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Those Cavities Are Your Parents Fault?

Those Cavities Are Your Parents Fault?

Periodontal Treatment Mount Pleasant MIAs much as we like to think otherwise, our genes are running the show to a large extent. Hair color. Eye color. Height. Coordination. Baldness or not. The propensity towards injury.

Even cavities. That’s right. Ever notice how some people have a filling in seemingly every molar, while others have few despite eating more Frosted Flakes and the like than they can pile up off the Battle Creek cereal lines.

What gives? Genes.

Scientists now understand that healthy teeth depend on a combination of genetics and dental hygiene (including twice-yearly trips to Dr. Egger!). Research now shows that about 60 percent of the risk of tooth decay is due to genetic factors. These show themselves in individual genes that can be found in the saliva and also that dictate certain immune responses such as the individual propensity to not have gum disease.

According to scientists, these are the five areas impacted by your genes.

Your tooth enamel

The enamel is the protector of your teeth. Some people, much to their chagrin, have softer enamel than others, making it easier for bacteria to get through to the interior of the tooth, i.e., decay. Genes are the primary determinant of your enamel structure.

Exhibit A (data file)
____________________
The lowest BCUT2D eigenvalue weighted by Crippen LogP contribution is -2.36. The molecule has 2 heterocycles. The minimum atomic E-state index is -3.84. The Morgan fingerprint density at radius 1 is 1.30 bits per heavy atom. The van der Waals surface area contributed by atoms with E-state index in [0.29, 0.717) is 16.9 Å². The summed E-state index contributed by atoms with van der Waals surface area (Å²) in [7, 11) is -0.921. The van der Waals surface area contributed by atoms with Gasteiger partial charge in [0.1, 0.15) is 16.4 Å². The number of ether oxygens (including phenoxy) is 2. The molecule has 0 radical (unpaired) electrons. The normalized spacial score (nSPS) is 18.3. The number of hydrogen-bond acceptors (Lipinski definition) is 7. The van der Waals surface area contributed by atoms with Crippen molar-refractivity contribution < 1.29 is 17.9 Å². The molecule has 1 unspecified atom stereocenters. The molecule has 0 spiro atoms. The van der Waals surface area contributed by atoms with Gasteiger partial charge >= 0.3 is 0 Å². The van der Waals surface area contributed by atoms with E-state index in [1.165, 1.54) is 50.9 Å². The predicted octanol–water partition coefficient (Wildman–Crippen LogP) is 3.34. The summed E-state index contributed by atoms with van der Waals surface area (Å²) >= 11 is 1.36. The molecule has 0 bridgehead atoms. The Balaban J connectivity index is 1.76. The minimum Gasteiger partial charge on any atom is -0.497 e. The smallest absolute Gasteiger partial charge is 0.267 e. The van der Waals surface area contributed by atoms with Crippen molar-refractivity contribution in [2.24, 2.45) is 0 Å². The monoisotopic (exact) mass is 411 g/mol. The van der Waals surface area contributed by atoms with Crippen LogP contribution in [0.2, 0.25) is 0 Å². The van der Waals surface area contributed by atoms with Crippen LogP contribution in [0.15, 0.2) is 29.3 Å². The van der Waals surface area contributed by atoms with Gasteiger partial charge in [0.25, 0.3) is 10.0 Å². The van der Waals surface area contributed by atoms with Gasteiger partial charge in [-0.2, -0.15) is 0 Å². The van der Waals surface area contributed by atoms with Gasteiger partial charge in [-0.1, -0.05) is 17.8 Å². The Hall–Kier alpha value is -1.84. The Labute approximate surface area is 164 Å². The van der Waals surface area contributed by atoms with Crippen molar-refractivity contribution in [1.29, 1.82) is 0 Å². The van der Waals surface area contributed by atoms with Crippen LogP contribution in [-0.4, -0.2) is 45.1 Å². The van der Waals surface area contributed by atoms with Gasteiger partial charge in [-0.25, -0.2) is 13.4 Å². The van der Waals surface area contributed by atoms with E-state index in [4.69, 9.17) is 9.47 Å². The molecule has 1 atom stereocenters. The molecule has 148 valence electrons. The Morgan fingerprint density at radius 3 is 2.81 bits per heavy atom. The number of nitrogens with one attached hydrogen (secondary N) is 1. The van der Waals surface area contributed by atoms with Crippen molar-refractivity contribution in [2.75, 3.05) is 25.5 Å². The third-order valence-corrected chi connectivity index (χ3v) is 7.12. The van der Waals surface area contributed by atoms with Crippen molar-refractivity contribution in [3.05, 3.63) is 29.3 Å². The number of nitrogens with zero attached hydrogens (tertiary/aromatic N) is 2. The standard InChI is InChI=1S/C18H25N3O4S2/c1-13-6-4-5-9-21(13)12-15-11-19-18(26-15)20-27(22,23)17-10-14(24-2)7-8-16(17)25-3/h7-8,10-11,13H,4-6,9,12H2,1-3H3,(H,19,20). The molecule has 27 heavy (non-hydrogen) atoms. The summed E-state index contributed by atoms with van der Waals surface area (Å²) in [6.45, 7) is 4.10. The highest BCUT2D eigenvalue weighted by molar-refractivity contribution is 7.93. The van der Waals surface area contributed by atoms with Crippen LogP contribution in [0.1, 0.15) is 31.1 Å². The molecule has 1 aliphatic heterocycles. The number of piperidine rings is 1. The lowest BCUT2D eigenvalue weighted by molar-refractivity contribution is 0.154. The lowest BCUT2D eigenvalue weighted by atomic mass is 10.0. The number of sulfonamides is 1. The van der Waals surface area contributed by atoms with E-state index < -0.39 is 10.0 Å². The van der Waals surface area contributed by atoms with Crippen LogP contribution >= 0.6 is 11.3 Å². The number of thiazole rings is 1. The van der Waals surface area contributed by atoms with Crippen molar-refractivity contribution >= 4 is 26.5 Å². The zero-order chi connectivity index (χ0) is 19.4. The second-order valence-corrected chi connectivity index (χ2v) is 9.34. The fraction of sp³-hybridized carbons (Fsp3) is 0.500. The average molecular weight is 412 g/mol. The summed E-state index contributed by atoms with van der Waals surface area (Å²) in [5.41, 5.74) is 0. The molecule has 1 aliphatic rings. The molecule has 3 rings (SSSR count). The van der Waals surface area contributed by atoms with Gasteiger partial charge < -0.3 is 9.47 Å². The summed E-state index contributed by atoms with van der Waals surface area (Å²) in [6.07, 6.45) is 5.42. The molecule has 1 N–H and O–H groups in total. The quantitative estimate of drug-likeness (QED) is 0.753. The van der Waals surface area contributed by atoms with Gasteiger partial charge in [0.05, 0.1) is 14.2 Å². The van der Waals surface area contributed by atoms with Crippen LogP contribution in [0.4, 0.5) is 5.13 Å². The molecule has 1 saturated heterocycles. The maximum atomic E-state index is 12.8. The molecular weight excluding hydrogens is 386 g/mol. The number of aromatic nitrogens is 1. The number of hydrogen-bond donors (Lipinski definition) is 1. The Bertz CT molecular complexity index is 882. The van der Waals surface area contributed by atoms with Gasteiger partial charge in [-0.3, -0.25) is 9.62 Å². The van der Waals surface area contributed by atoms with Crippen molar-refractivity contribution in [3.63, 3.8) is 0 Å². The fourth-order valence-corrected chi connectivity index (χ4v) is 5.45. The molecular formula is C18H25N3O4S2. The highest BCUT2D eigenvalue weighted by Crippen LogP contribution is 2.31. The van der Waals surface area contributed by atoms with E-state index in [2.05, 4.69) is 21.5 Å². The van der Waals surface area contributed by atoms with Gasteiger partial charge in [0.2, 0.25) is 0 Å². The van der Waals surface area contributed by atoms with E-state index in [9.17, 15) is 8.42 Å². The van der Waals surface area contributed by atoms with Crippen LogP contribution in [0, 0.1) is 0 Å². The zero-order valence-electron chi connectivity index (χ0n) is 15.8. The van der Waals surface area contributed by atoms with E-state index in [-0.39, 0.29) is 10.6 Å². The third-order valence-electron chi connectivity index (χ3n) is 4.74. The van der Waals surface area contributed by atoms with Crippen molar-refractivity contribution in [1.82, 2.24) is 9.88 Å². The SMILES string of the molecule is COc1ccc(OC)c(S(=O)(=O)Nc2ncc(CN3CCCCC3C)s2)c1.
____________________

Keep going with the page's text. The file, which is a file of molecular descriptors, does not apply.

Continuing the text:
Preference for sweets

Scientists have identified gene variants that show a range of “sweet preference.” The stronger your genetic “sweet preference,” the better chance you’ll have tooth decay one day.


“Taste ability” is a measure of the variety of things you can taste. This is a complex process that includes your tongue and is linked with your sense of smell. Studies show that the greater your “taste ability” profile, the less likely you are to develop tooth decay. Why this is the case is still a mystery under further study.


Elements such as calcium and potassium are critical to healthy, strong teeth. These elements must be properly broken down by your saliva for your teeth to use them.


Your body has communities of different bacteria. In your mouth alone, there are communities on your tongue, on the surfaces of your teeth, and below the gum line. How your body manages or responds to these bacteria affects your tendency toward tooth decay.

So there’s 60 percent of your risk for tooth decay — all thanks to Mom and Dad. But for the other 40 percent, that’s up to you. Your dental hygiene and your propensity to love soft drinks (they are the number one environmental factor that encourages tooth decay) all play a role in whether you get cavities or not.

And, of course, your propensity or not to visit Dr. Egger for your twice-yearly exams and professional cleanings plays a starring role. Due for your next appointment? Call us, 989-773-3560.